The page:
High Frequency Sloshing - Energy Dissipation and Viscous Damping through CFD

Paper #:
  • 2017-01-1317

Published:
  • 2017-03-28
Pages:
7
Abstract:
Liquid sloshing is an important issue in ground transportation, aerospace and automotive applications. Effects of sloshing in a moving liquid container can cause various issues related to vehicle stability, safety, component fatigue, audible noise and, liquid level measurement. The sloshing phenomenon is a highly nonlinear oscillatory movement of the free-surface of liquid inside a container under the effect of continuous or momentarily excitation forces. These excitation forces can result from sudden acceleration, braking, sharp turning or pitching motions. The sloshing waves generated by the excitation forces can impact on the tank surface and cause additional vibrations. For the loads with the frequencies between 2 to 200 Hz, the structural fatigue failure is a major concern for automotive applications. Also, for the dimensions associated with automotive, the fundamental frequency of the sloshing waves is usually a fraction of a Hertz, so frequencies above 2 Hz constitutes “high frequencies” for sloshing. Sloshing within liquid tanks causes rapid energy dissipation at the fluid resonant modes. Due to viscous effects (friction) the amplitude of the waves decreases over time when external excitation is stopped (liquid damping). The present work evaluates the liquid viscous damping through Computational Fluid Dynamics (CFD) at “high frequency” excitation conditions in automotive fuel tanks. These damping coefficients are important parameters for the accurate evaluation of the structural durability of fuel tank and its components. In this study, different liquid levels and liquid types were evaluated at numerous excitation frequencies in the range of 2-20 Hz. It was found that the excitation frequency of 10 Hz matches with the natural frequency of the systems with similar liquids (gasoline and water) in the particular container under study at 25% fill level. This can be observed by analyzing the Kinetic Energy (KE) after stopping the excitation. The dimensional damping constant tends to be proportional to the dynamic viscosity of the liquid.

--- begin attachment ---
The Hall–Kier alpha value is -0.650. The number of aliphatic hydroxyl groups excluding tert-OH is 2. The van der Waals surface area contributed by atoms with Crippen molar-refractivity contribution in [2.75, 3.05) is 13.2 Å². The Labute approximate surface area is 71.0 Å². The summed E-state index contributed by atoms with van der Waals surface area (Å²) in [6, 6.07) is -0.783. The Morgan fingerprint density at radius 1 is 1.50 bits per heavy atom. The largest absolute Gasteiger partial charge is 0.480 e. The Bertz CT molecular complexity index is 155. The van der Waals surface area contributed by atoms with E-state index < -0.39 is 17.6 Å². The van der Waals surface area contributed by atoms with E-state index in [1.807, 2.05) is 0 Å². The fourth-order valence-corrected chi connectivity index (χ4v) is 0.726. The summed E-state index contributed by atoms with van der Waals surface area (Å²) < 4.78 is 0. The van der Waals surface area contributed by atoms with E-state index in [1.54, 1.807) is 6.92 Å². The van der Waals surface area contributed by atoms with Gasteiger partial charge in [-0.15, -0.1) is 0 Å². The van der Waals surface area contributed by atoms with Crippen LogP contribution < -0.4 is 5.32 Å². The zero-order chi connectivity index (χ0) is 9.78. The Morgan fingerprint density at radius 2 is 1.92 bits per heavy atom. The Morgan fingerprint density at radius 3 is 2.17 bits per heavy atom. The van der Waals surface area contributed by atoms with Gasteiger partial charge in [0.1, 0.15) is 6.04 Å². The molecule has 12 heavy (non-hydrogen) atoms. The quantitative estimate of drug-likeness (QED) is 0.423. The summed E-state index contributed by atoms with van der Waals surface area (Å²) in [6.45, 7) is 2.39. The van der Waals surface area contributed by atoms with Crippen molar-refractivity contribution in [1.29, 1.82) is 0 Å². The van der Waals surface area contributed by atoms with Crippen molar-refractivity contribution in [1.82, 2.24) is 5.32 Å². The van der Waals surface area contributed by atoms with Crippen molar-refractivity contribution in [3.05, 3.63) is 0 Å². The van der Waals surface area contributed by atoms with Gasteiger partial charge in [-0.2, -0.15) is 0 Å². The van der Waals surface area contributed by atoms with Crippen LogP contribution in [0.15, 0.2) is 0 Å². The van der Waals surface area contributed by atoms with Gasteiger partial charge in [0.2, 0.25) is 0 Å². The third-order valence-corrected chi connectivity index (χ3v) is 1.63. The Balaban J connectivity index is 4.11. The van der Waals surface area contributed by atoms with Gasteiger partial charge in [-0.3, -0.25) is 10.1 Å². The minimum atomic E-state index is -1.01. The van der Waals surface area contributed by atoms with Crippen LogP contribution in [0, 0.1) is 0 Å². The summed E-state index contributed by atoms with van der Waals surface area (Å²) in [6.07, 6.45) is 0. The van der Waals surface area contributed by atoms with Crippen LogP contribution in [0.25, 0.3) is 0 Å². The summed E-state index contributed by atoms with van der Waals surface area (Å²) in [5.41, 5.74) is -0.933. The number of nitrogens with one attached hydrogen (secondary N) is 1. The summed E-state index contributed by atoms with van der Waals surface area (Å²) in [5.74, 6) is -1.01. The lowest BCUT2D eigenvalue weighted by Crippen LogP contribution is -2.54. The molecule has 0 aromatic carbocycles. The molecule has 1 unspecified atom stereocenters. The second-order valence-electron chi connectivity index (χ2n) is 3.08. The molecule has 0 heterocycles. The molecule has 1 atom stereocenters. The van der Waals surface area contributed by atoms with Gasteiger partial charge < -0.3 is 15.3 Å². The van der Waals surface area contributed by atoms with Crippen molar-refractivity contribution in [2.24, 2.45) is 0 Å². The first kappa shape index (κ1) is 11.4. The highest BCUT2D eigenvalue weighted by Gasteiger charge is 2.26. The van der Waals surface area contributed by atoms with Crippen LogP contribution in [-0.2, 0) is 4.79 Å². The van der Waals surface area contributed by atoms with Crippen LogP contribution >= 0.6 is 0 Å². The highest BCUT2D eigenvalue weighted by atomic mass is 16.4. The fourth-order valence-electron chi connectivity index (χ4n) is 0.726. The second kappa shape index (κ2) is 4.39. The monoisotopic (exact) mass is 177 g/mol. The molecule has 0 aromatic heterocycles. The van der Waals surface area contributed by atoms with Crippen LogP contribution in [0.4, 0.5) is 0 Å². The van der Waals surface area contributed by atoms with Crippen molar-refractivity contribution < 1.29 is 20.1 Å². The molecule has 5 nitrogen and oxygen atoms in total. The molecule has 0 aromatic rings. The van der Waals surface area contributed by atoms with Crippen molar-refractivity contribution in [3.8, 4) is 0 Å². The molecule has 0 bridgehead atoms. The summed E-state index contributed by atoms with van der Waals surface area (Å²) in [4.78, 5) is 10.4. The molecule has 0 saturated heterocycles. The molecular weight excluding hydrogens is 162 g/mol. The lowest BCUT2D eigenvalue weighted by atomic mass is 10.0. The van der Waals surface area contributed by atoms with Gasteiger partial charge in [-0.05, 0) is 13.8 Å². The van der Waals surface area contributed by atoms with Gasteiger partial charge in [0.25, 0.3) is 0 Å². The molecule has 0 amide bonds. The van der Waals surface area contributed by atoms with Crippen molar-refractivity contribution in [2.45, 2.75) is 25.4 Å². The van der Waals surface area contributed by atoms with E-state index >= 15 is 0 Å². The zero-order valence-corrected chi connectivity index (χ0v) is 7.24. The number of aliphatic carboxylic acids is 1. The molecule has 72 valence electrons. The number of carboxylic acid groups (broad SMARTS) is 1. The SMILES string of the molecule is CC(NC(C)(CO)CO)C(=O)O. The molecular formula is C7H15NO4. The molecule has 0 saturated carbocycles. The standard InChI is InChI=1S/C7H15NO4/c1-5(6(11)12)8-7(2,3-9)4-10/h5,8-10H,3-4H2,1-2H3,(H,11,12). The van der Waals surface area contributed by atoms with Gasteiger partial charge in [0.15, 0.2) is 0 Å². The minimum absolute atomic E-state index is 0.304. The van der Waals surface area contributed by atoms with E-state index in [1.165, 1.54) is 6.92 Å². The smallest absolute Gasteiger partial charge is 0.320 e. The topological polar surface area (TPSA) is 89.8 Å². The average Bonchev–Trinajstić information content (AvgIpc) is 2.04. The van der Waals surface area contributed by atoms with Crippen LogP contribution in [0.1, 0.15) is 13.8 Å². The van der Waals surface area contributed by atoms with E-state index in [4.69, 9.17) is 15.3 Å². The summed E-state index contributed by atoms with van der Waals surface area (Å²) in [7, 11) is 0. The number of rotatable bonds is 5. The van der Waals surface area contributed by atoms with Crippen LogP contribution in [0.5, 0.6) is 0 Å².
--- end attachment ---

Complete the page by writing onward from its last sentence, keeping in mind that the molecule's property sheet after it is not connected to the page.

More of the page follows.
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2008-01-24